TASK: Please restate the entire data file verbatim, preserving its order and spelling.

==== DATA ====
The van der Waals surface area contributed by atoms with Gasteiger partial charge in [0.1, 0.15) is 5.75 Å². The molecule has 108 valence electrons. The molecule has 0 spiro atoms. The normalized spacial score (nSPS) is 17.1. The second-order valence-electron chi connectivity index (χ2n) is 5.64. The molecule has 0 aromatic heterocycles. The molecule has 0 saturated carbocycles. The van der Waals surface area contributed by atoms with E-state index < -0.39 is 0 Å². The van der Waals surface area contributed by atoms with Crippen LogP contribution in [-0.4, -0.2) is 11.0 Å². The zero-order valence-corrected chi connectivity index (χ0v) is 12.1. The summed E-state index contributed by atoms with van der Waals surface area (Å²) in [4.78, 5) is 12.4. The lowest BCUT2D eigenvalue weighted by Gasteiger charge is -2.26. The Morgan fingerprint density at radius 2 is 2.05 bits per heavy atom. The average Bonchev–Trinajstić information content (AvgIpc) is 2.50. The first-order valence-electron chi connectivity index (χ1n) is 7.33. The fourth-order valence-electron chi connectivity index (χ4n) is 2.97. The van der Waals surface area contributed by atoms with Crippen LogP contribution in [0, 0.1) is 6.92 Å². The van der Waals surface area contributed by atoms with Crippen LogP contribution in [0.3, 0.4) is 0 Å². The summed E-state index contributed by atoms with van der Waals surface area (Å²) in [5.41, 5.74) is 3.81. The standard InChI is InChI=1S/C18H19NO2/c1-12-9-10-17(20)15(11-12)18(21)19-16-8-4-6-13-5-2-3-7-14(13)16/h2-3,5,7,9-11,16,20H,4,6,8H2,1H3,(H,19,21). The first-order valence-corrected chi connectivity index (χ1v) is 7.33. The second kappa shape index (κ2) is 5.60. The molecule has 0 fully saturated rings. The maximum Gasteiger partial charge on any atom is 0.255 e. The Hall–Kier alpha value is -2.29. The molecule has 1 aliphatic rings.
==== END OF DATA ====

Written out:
The van der Waals surface area contributed by atoms with Gasteiger partial charge in [0.1, 0.15) is 5.75 Å². The molecule has 108 valence electrons. The molecule has 0 spiro atoms. The normalized spacial score (nSPS) is 17.1. The second-order valence-electron chi connectivity index (χ2n) is 5.64. The molecule has 0 aromatic heterocycles. The molecule has 0 saturated carbocycles. The van der Waals surface area contributed by atoms with E-state index < -0.39 is 0 Å². The van der Waals surface area contributed by atoms with Crippen LogP contribution in [-0.4, -0.2) is 11.0 Å². The zero-order valence-corrected chi connectivity index (χ0v) is 12.1. The summed E-state index contributed by atoms with van der Waals surface area (Å²) in [4.78, 5) is 12.4. The lowest BCUT2D eigenvalue weighted by Gasteiger charge is -2.26. The Morgan fingerprint density at radius 2 is 2.05 bits per heavy atom. The average Bonchev–Trinajstić information content (AvgIpc) is 2.50. The first-order valence-electron chi connectivity index (χ1n) is 7.33. The fourth-order valence-electron chi connectivity index (χ4n) is 2.97. The van der Waals surface area contributed by atoms with Crippen LogP contribution in [0, 0.1) is 6.92 Å². The van der Waals surface area contributed by atoms with Crippen LogP contribution in [0.3, 0.4) is 0 Å². The summed E-state index contributed by atoms with van der Waals surface area (Å²) in [5.41, 5.74) is 3.81. The standard InChI is InChI=1S/C18H19NO2/c1-12-9-10-17(20)15(11-12)18(21)19-16-8-4-6-13-5-2-3-7-14(13)16/h2-3,5,7,9-11,16,20H,4,6,8H2,1H3,(H,19,21). The first-order valence-corrected chi connectivity index (χ1v) is 7.33. The second kappa shape index (κ2) is 5.60. The molecule has 0 fully saturated rings. The maximum Gasteiger partial charge on any atom is 0.255 e. The Hall–Kier alpha value is -2.29. The molecule has 1 aliphatic rings.